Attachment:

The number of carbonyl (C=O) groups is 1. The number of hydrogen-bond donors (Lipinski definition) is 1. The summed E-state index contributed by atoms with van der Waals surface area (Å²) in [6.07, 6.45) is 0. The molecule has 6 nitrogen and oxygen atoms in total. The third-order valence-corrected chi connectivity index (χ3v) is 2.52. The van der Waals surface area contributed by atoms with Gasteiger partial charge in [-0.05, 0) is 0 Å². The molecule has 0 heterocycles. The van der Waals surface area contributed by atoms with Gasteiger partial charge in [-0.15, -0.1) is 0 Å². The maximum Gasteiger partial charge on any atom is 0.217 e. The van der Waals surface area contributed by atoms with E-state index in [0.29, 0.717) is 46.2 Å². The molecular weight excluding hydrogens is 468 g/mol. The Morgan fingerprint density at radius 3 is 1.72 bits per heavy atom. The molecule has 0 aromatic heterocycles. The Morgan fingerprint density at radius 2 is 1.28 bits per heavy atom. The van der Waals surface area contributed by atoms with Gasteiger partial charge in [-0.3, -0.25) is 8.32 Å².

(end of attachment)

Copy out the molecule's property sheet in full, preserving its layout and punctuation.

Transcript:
The number of carbonyl (C=O) groups is 1. The number of hydrogen-bond donors (Lipinski definition) is 1. The summed E-state index contributed by atoms with van der Waals surface area (Å²) in [6.07, 6.45) is 0. The molecule has 6 nitrogen and oxygen atoms in total. The third-order valence-corrected chi connectivity index (χ3v) is 2.52. The van der Waals surface area contributed by atoms with Gasteiger partial charge in [-0.05, 0) is 0 Å². The molecule has 0 heterocycles. The van der Waals surface area contributed by atoms with Gasteiger partial charge in [-0.15, -0.1) is 0 Å². The maximum Gasteiger partial charge on any atom is 0.217 e. The van der Waals surface area contributed by atoms with E-state index in [0.29, 0.717) is 46.2 Å². The molecular weight excluding hydrogens is 468 g/mol. The Morgan fingerprint density at radius 3 is 1.72 bits per heavy atom. The molecule has 0 aromatic heterocycles. The Morgan fingerprint density at radius 2 is 1.28 bits per heavy atom. The van der Waals surface area contributed by atoms with Gasteiger partial charge in [-0.3, -0.25) is 8.32 Å².